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General Understanding of Comparative Tax Law


Admission requirements

Students following this course are recommended to have completed at least one year of university education (not necessarily in law). We expect the students to have a good proficiency in English both orally and in writing.

This course is not available to students who have already attended the course Comparative Tax Law (22989280).


In the context of globalization, countries around the world are introducing domestic tax rules to promote investment and to protect their revenue base. As a consequence, lawyers and companies are required to understand the differences among income and corporate tax systems around the world. This course aims to introduce the main domestic income (and corporate income) tax provisions in civil law and common law countries and to provide working knowledge of these rules from a perspective of developing and developed countries.
This course starts with an introduction to comparative tax law addressing first the differences between common law and civil law tax systems. Subsequently, the influence of the constitutional principles (e.g. legality, equality) in taxation as well as taxpayers’ rights will be studied. Thereafter, the basic structure of tax systems (i.e. global vs. schedular) and the main concepts of income tax and corporate income tax will be addressed. Finally, specific issues regarding business income will be addressed including the differences in the taxation of business income and the methods for profit determination. This course will have a theoretical and a practical (comparative research) approach. During the course, the students will carry out comparative tax research on the issues discussed during the lectures. For this purpose, the students will choose 2 countries: one common law and one civil law country. The theory discussed during the lectures will be researched by the students in their two selected countries of study.

Course objectives

Objectives of the course

  • To gain understanding of the basic principles of direct taxation – mainly income tax and corporate income tax;

  • To be able to compare and analyze the differences between common law and civil law tax systems;

  • To have working knowledge of the main features of the tax systems of developing and developed countries such as definition of tax, tax principles, sources of tax law, definition of income and taxable unit, schedular versus global elements in income tax, rate schedules, business income, and methods for profit determination.

Achievement levels
The following achievement levels apply with regard to the course:

By the end of this course the students will have knowledge about the differences between common law and civil law tax systems. In addition, students will gain a basic understanding of the main features of tax systems including the definition of business income and methods for profit determination.

### Timetable

Check MyTimetable.

Mode of instruction


  • Number of (2 hour) lectures: 4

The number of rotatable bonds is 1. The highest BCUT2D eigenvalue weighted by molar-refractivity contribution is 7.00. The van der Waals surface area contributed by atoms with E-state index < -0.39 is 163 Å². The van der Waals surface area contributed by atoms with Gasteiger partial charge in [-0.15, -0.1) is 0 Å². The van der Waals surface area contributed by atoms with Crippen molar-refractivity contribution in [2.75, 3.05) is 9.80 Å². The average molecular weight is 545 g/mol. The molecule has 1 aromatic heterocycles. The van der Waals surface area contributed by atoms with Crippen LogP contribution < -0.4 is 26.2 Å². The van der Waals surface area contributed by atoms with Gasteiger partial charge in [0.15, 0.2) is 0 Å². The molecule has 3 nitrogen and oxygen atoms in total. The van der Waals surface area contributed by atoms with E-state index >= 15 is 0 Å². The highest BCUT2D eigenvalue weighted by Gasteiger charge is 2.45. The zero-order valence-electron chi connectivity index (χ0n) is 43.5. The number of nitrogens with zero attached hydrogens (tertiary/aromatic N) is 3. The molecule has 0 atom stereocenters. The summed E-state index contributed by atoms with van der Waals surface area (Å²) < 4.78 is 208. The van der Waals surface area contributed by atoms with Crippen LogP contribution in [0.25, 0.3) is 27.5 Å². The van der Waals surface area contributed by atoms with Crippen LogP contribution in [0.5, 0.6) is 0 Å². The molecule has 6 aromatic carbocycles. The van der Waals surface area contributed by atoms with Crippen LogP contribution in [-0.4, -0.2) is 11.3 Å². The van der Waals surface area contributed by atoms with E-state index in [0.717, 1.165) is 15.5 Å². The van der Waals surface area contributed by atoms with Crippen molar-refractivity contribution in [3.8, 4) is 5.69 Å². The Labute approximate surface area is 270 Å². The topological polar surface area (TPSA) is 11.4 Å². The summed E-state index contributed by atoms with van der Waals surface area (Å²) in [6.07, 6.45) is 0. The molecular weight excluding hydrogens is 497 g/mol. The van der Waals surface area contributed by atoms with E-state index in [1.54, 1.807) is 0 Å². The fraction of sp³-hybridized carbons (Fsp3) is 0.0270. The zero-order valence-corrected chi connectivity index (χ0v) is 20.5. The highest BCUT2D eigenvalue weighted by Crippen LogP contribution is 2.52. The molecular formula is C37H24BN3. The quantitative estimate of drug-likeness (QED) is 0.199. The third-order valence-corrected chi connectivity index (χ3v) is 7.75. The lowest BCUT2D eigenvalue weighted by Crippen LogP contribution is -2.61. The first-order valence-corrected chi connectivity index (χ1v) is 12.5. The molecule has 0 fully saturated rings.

• Names of lecturers: Prof. Dr. Irma Mosquera Valderrama and Dr. Almut Breuer

  • Required preparation by students: Required Reading


  • Number of (2 hour) seminars: 2

  • Names of instructors: Prof. Dr. Irma Mosquera Valderrama and Dr. Almut Breuer

  • Required preparation by students: Assignments, Required Reading

Other methods of instruction

Assessment method

Examination form(s)

The grade for this course is based on 1 written assignment and a final, written exam at the end of the course. Depending on the number of students, we may choose to make the exam an oral exam instead of a written exam.

A passing grade for the course is 5.5 or higher. The assignment will count to 30% of the final grade (total 30%) and the final exam will count to 70% of the final grade.

Students who fail to obtain a passing grade for the course are entitled to a re-examination. The re-examination consists of an individual oral exam that will count to 100% of the final grade.

Submission procedures

Areas to be tested within the exam
The examination syllabus consists of the required reading (literature) for the course, the course information guide and the subjects taught in the lectures, the seminars and all other instructions which are part of the course.

Reading list

Obligatory course materials

  • Course book Comparative Tax Law, Second Edition (Victor Thuronyi, Kim Brooks, Borbala Kolozs)

Kindle edition available at

Hardcover edition available at

  • Tax Law Design and Drafting IMF Library Available for download


Check the website under “course and exam enrollment” for information on how to register for the course.

Contact information

  • Coordinator: Prof. dr I.J. Mosquera Valderrama

  • Work address: KOG, Steenschuur 25, (melden bij het secretariaat B211)

  • Contact information:

  • Telephone number:

  • Email: +31715276618


  • Institute: Institute of Tax Law and Economics

  • Department: Tax Law

  • Room number secretary: B211

  • Opening hours: 9.00 – 14.00 hrs

  • Telephone number secretary: +31715277840

  • Email:


In case of (corona)restrictions imposed by the government, this course description is subject to change.